Long before David Samson was president of the Florida Marlins, he learned the meaning of giving back to the community from his grandfather. Now, he makes it part of his professional life – he heads the Florida Marlins Community Foundation, and his personal life – charity is an integral part of the Samson family.
The importance of philanthropy was passed down through the generations, and David’s father headed the Jewish Federation’s annual campaign in Milwaukee, Wisconsin. Now, David teaches his own children – ages 14, 11 and 6 – the importance of giving.
“Charity is a learned quality, and can be a learned habit,” he says. “It’s critical that parents not only talk about giving back to the community, but demonstrate it as well. Tzedakah must be passed on, and the essential element isn’t the dollar figure, it’s the giving itself, regardless of how much. “
David says his children embrace the concept and give their own money to various worthy causes. “It’s interesting to see what causes they consider and how they determine which organization receives their donation,” he said.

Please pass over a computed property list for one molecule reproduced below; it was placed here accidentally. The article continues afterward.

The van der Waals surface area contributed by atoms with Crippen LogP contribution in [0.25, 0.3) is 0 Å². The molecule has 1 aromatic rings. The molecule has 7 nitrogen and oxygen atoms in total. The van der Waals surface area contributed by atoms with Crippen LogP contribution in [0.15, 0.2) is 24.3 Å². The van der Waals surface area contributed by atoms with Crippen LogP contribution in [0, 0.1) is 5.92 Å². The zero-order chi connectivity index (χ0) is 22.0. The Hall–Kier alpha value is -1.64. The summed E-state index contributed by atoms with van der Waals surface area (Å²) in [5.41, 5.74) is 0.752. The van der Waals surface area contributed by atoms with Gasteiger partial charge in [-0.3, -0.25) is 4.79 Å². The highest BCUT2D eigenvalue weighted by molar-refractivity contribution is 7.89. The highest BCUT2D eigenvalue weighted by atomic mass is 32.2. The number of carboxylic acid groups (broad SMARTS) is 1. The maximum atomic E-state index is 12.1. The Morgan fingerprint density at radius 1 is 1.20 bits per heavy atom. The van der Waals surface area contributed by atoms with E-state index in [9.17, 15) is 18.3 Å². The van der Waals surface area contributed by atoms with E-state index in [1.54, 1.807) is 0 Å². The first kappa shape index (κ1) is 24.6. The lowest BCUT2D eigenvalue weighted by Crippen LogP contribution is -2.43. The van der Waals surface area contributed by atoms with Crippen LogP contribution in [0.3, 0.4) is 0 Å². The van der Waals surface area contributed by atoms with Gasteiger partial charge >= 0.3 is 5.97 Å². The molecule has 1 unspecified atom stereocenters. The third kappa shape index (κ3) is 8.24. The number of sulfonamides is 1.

While David’s wife Cindi is the campaign chair for the Women’s Division of the Jewish Federation of Broward County, David’s charitable ways sometimes take him miles from home. He completed the Iron Man Triathlon in Hawaii few years back and raised $250,000 for the Challenged Athlete’s Foundation, an organization that raises money for disabled athletes and supports them with wheelchairs, prosthetic devices and in numerous other ways, as well as the Florida Marlins Community Foundation. He is involved in other charities including Teach for America and the Boys and Girls Club. He is especially proud of the Florida Marlins Community Foundation, which helps build a brighter future for children through education, the arts and baseball.
“I am proud to be associated with the Jewish Federation of Broward County, where raising money for specific and targeted endeavors help the community so much,” he said.Email This Article